1 Introduction
A chemical graph is a representation of the structural formula of a chemical compound in terms of graph theory where atoms are represented by vertices and chemical bonds by edges. Arthur Cayley [1]
was probably the first to publish results that consider chemical graphs. In an attempt to analyze the chemical properties of alkanes, Wiener
[11] has introcuced the path number index, nowadays called Wiener index, which is defined as the sum of the lengths of the shortest paths between all pairs of vertices. Mathematical properties and chemical applications of this distancebased index have been widely researched.Numerous other topological indices are used for quantitative structureproperty relationship (QSPR) and quantitative structureactivity relationship (QSAR) studies that help to describe and understand the structure of molecules [10, 6], among which the eccentric connectivity index which can be defined as follows. Let be a simple connected undirected graph. The distance between two vertices and in is the number of edges of a shortest path in connecting and . The eccentricity of a vertex is the maximum distance between and any other vertex, that is . The eccentric connectivity index of is defined by
This index was introduced by Sharma et al. in [9] and successfully used for mathematical models of biological activities of diverse nature [2, 3, 7, 8, 5]. Recently, Hauweele et al.[4] have characterized those graphs which have the largest eccentric connectivity index among all connected graphs of given order . These results are summarized in Table 1, where

is the complete graph of order ;

is the path of order ;

is the wheel of order , i.e., the graph obtained by joining a vertex to all vertices of a cycle of order ;

is the graph obtained from by removing a maximum matching and, if
is odd, an additional edge adjacent to the unique vertex that still degree
; 
is the graph constructed from a path by joining each vertex of a clique to , and .
optimal graphs  

1  
2  
3  and 
4  
5  and 
6  
7  
8  and 
In addition to the abovementioned graphs, we will also consider the following ones:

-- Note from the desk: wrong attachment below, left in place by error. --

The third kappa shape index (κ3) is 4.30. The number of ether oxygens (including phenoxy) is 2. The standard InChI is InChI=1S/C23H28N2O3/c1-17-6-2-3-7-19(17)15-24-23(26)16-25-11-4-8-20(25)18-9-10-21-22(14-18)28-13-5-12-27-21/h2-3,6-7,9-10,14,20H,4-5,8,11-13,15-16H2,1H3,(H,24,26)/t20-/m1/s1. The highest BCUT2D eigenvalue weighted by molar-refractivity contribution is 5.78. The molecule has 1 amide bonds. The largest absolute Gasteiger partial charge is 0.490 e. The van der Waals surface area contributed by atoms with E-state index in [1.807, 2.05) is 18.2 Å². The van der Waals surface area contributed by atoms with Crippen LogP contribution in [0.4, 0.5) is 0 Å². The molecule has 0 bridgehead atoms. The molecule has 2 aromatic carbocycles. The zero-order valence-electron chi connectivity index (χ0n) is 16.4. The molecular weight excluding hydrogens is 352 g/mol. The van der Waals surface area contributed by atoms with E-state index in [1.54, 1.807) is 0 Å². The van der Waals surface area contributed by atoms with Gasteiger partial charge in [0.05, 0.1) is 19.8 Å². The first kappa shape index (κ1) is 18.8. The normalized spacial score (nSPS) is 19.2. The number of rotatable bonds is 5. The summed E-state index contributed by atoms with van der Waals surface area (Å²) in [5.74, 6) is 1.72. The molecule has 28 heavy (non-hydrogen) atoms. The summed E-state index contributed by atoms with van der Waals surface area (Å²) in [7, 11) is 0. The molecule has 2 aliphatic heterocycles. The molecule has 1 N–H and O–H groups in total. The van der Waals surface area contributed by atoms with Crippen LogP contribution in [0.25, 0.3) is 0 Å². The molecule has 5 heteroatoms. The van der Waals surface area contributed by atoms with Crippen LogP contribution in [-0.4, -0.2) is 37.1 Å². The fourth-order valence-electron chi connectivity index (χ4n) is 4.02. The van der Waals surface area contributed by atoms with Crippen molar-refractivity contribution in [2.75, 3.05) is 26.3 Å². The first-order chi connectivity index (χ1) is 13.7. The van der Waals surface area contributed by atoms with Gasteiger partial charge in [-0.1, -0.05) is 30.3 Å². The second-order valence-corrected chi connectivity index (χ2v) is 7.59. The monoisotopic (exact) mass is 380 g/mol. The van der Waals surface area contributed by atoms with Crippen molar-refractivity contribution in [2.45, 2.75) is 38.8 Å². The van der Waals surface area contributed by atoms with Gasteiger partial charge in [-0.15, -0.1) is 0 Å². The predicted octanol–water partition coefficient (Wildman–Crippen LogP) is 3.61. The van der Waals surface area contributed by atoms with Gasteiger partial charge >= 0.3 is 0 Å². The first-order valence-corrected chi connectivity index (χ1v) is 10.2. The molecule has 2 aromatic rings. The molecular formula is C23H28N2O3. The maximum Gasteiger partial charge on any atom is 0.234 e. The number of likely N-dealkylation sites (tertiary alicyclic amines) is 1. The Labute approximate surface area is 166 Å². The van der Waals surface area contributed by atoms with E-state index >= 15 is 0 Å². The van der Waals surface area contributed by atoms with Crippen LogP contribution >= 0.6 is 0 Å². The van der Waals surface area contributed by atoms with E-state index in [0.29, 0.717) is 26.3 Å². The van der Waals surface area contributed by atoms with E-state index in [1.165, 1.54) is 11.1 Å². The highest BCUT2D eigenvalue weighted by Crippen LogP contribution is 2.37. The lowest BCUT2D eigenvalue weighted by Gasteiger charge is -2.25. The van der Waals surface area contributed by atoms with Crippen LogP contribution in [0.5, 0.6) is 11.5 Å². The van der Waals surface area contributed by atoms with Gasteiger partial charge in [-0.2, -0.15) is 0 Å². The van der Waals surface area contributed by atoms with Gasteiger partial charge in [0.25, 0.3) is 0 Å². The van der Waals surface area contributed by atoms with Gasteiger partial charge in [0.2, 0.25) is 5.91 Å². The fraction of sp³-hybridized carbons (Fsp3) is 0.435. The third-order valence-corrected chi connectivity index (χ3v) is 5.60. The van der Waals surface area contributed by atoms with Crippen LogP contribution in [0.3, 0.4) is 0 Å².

is the chordless cycle of order ;

is the graph of order obtained by linking all vertices of a stable set of vertices with all vertices of a clique . The graph is called a star.
Also, for and , let be the graph of order obtained by adding a dominating vertex (i.e., a vertex linked to all other vertices) to the graph or order having vertices of degree 0, and

vertices of degree 1 if is odd;

vertices of degree 1 and one vertex of degree 2 if is even.
For illustration, and are drawn on Figure 1. Note that . Moreover, has two dominating vertices while and have exactly one dominating vertex for all and .
In this paper, we first give an alternative proof to a result of Zhou and Du [12] showing that the stars are the only graphs with smallest eccentric connectivity index among all connected graphs of given order . These graphs have pending vertices (i.e., vertices of degree 1). We then consider all pairs of integers with and characterize the graphs with smallest eccentric connectivity index among all connected graphs of order with pending vertices.
2 Minimizing for graphs with fixed order
and are the only connected graphs with 1 and 2 vertices, respectively, while and are the only connected graphs with 3 vertices. Since , all connected graphs of given order have the same eccentric connectivity index. From now on, we therefore only consider connected graphs with fixed order . A proof of the following theorem was already given by Zhou and Du in [12]. Ours is slightly different.
Theorem 1.
Let be a connected graph of order . Then , with equality if and only if .
Proof.
Let be the number of dominating vertices (i.e., vertices of degree ) in . We distinguish three cases.

If , then let be the dominating vertex in . Clearly, and . All vertices have eccentricity , while their degree is at least 1 (since is connected). Hence, , with equality if and only if all have degree 1, i.e., .

If , then all dominating vertices have , while all nondominating vertices have and , which implies . If , we therefore have , while if , we have .

If , then every pending vertex has since its only neighbor is a nondominating vertex. Since the eccentricity of the nonpending vertices is at least two, we have for all vertices in , which implies .
∎
Stars have pending vertices. As will be shown in the next section, a similar result is more challenging when the total number of pending vertices is fixed to a value strictly smaller than .
3 Minimizing for graphs with fixed order and fixed number of pending vertices
Let be a connected graph of order with pending vertices. Clearly, , and if . For , let and be the two nonpending vertices. Note that is adjacent to since is connected. Clearly, is obtained by linking vertices of a stable set of vertices to , and the other vertices of to . The pending vertices have and , while and . Hence for all graphs of order with pending vertices.
The above observations show that all graphs of order with a fixed number of pending vertices have the same eccentric connectivity index. As will be shown, this is not the case when and . We will prove that is almost always the unique graph minimizing the eccentric connectivity index. Note that
Theorem 2.
Let be a connected graph of order with pending vertices and one dominating vertex. Then , with equality if and only if .
Proof.
The dominating vertex in has , the pending vertices have , and the other vertices have and . Hence, is minimized if all nonpending and nondominating vertices have degree 2, except one that has degree 3 if is odd. In other words, is minimized if and only if . ∎
Theorem 3.
Let be a connected graph of order , with at least two dominating vertices.

If then , with equality if and only if .